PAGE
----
We sign the "products" file to make sure nobody can add products to an installation source that don't belong there.

The file "content"

For every product there is a "content" file. If there is no "products" file that tells us where the products are, we look for the "content" file in the installation source's root.

The "content" file is signed in the same manner as the "products" file, so there is a "content.key" (usually, but not necessarily the same as "products.key").

Compared to "content" files on older releases we have additional data. There are two new keys: META and KEY. Here are two examples:

   META SHA1 08579e4b28287d6aedd954098b64c6bb49d17367 packages
   KEY SHA1 a108c6aab19fe604fa98ef299cdce6e6ba275f09 gpg-pubkey-0dfb3188-41ed929b.asc

META keys are added for all files in the directory named in the key DESCRDIR, e.g.

   DESCRDIR suse/setup/descr

on a typical SUSE Linux.

Before YaST uses any file from DESCRDIR it will look up the entry in "content". This entry is currently a SHA1 checksum followed by the package name. This may change to a SHA256 checksum.

The KEY entries list all the keys that YaST should import from the media. Those keys can be used for checking RPM signatures and metadata signatures and will be stored in the RPM database, so they can be used with "rpm --checksig" for package-level verification.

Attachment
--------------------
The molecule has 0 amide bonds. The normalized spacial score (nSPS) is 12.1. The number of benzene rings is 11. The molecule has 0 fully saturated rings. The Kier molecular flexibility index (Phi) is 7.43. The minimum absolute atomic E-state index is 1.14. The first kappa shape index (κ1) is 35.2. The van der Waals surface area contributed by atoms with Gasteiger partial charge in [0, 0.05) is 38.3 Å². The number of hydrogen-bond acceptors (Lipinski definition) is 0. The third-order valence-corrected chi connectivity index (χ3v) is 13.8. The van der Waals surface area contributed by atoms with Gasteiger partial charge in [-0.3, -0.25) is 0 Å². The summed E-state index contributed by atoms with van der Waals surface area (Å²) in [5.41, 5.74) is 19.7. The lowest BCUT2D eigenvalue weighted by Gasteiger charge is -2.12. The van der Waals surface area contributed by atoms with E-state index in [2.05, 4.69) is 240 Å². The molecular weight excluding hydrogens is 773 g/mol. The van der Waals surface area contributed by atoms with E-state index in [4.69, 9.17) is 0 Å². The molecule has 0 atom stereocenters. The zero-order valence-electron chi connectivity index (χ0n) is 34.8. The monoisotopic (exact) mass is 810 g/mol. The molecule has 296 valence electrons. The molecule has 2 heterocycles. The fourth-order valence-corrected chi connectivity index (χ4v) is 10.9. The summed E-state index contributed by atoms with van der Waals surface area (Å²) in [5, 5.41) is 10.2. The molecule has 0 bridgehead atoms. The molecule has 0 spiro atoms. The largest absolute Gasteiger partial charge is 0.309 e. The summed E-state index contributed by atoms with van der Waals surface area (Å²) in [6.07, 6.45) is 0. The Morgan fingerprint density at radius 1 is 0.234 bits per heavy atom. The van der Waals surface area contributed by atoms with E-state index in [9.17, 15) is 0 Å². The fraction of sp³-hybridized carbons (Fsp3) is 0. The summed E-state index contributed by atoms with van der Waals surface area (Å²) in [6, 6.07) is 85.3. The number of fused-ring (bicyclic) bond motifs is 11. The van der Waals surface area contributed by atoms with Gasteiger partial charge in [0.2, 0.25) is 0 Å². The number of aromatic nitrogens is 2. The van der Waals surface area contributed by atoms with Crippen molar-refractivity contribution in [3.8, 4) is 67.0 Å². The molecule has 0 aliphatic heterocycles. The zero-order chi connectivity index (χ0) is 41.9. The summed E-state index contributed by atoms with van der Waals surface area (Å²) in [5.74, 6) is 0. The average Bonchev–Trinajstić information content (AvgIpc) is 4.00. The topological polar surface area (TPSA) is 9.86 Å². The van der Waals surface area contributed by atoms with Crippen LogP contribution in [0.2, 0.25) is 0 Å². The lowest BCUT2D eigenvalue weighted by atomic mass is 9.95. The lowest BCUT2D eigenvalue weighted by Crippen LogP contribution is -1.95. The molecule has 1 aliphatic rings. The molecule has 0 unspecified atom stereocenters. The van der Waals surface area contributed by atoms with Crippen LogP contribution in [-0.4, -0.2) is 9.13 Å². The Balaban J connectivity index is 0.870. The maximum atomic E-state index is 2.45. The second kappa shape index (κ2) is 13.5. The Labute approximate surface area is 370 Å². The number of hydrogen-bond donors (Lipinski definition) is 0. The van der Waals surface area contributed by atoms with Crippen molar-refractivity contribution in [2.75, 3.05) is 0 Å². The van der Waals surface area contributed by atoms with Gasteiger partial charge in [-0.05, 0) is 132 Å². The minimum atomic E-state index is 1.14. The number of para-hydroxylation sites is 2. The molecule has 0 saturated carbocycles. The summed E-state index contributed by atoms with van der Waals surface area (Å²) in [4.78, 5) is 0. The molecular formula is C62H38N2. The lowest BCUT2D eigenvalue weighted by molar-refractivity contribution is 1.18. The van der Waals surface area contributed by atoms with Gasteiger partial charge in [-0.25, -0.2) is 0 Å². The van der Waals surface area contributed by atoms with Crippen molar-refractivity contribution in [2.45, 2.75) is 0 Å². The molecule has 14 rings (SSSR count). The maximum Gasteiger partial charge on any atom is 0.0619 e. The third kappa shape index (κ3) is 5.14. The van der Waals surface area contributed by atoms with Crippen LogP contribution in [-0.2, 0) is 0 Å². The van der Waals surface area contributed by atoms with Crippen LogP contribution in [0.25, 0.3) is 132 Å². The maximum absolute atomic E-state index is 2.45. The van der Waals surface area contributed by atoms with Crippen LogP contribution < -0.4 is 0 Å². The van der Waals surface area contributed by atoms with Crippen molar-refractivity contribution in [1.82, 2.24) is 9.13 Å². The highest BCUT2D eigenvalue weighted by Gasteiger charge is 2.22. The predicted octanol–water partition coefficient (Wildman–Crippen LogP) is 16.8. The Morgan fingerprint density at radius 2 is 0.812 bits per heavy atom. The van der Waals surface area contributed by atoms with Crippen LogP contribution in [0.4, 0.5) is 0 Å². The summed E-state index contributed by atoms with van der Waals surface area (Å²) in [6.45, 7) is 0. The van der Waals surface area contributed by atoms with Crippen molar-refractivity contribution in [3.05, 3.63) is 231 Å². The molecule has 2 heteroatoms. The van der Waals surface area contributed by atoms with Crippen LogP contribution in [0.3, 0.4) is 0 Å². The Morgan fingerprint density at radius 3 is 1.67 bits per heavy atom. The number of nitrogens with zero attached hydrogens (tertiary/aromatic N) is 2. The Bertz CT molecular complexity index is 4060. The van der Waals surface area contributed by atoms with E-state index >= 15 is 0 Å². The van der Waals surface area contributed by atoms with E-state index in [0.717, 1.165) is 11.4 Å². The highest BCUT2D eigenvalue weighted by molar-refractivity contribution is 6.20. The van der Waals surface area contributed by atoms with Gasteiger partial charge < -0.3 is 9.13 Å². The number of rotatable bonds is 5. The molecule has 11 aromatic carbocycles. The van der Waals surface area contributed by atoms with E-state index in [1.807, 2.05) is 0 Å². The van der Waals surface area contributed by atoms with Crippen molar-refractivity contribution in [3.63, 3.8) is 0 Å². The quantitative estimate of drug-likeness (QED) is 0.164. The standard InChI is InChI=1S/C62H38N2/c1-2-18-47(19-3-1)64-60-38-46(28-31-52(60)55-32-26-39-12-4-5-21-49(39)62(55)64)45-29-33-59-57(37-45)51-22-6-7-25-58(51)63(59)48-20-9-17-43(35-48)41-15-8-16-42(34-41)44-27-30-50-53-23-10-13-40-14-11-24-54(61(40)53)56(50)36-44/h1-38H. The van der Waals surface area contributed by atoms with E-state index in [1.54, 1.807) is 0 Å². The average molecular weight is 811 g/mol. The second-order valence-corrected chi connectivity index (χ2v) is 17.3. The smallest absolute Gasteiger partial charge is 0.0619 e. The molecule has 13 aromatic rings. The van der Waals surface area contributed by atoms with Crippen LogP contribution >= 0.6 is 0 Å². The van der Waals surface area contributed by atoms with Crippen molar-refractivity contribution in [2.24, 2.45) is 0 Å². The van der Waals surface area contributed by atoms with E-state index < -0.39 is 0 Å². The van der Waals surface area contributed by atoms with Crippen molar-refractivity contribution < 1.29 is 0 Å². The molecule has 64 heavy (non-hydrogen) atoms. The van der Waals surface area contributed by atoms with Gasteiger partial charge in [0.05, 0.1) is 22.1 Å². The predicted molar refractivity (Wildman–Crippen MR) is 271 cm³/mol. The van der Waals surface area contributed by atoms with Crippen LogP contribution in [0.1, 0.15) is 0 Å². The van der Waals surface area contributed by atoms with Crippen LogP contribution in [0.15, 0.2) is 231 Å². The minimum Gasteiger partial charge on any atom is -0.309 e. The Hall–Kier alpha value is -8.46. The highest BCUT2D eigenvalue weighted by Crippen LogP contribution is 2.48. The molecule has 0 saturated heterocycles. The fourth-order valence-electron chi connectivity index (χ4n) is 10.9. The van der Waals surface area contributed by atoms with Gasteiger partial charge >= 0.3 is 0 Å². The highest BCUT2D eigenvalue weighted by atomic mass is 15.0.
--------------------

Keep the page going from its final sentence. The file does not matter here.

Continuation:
YaST trusts these KEYs by default because the list of KEYs is in a file that was signed by the initial key which by default is trusted by initrd.

The next step in the chain is the file "packages" in DESCRDIR.

If you are familiar with its syntax you will see that we added a new tag there, too, right after the "Pkg:" tag. Here is an example of the first two lines of the entry for the default kernel:

   =Pkg: kernel-default 2.6.16 13 i586
   =Cks: SHA1 8c8eb2b605e1d626c22bea8dd0c3b05885432b16

Again we have a SHA1 checksum.

So there is a consistent chain of trust from the initial key (that you need to verify on your own if you don't trust your installation media) via the "product" and "content" files to the individual packages. The chain makes sure that all those files belong there and haven't been manipulated.

On the package level we may or may not perform an additional "rpm --checksig".

Cryptographic keys for installation media

The installer will happily find keys on additional installation sources automatically and offer them for import.